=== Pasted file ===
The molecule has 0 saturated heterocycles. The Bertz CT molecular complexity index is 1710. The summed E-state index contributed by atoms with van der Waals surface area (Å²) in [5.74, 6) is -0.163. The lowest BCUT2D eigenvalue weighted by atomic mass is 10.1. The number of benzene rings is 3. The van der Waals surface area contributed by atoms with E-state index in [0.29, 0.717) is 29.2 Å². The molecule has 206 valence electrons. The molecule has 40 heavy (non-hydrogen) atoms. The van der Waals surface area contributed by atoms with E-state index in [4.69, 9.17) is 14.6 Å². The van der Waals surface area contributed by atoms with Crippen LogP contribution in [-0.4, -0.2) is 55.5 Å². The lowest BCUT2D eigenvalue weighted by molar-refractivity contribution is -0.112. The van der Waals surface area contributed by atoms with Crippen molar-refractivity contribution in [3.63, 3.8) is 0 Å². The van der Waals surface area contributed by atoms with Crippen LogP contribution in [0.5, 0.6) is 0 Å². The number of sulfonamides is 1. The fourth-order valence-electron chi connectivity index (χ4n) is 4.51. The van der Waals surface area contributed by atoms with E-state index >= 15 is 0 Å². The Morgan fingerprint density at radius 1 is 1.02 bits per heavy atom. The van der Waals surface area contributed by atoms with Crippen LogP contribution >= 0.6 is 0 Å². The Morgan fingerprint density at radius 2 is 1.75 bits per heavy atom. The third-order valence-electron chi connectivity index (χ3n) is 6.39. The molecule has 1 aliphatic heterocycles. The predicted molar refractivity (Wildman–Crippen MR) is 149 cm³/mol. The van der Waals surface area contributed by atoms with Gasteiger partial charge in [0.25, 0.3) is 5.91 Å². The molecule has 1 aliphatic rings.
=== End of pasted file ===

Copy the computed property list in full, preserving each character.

The molecule has 0 saturated heterocycles. The Bertz CT molecular complexity index is 1710. The summed E-state index contributed by atoms with van der Waals surface area (Å²) in [5.74, 6) is -0.163. The lowest BCUT2D eigenvalue weighted by atomic mass is 10.1. The number of benzene rings is 3. The van der Waals surface area contributed by atoms with E-state index in [0.29, 0.717) is 29.2 Å². The molecule has 206 valence electrons. The molecule has 40 heavy (non-hydrogen) atoms. The van der Waals surface area contributed by atoms with E-state index in [4.69, 9.17) is 14.6 Å². The van der Waals surface area contributed by atoms with Crippen LogP contribution in [-0.4, -0.2) is 55.5 Å². The lowest BCUT2D eigenvalue weighted by molar-refractivity contribution is -0.112. The van der Waals surface area contributed by atoms with Crippen molar-refractivity contribution in [3.63, 3.8) is 0 Å². The van der Waals surface area contributed by atoms with Crippen LogP contribution in [0.5, 0.6) is 0 Å². The number of sulfonamides is 1. The fourth-order valence-electron chi connectivity index (χ4n) is 4.51. The van der Waals surface area contributed by atoms with E-state index >= 15 is 0 Å². The Morgan fingerprint density at radius 1 is 1.02 bits per heavy atom. The van der Waals surface area contributed by atoms with Crippen LogP contribution >= 0.6 is 0 Å². The Morgan fingerprint density at radius 2 is 1.75 bits per heavy atom. The third-order valence-electron chi connectivity index (χ3n) is 6.39. The molecule has 1 aliphatic heterocycles. The predicted molar refractivity (Wildman–Crippen MR) is 149 cm³/mol. The van der Waals surface area contributed by atoms with Gasteiger partial charge in [0.25, 0.3) is 5.91 Å². The molecule has 1 aliphatic rings.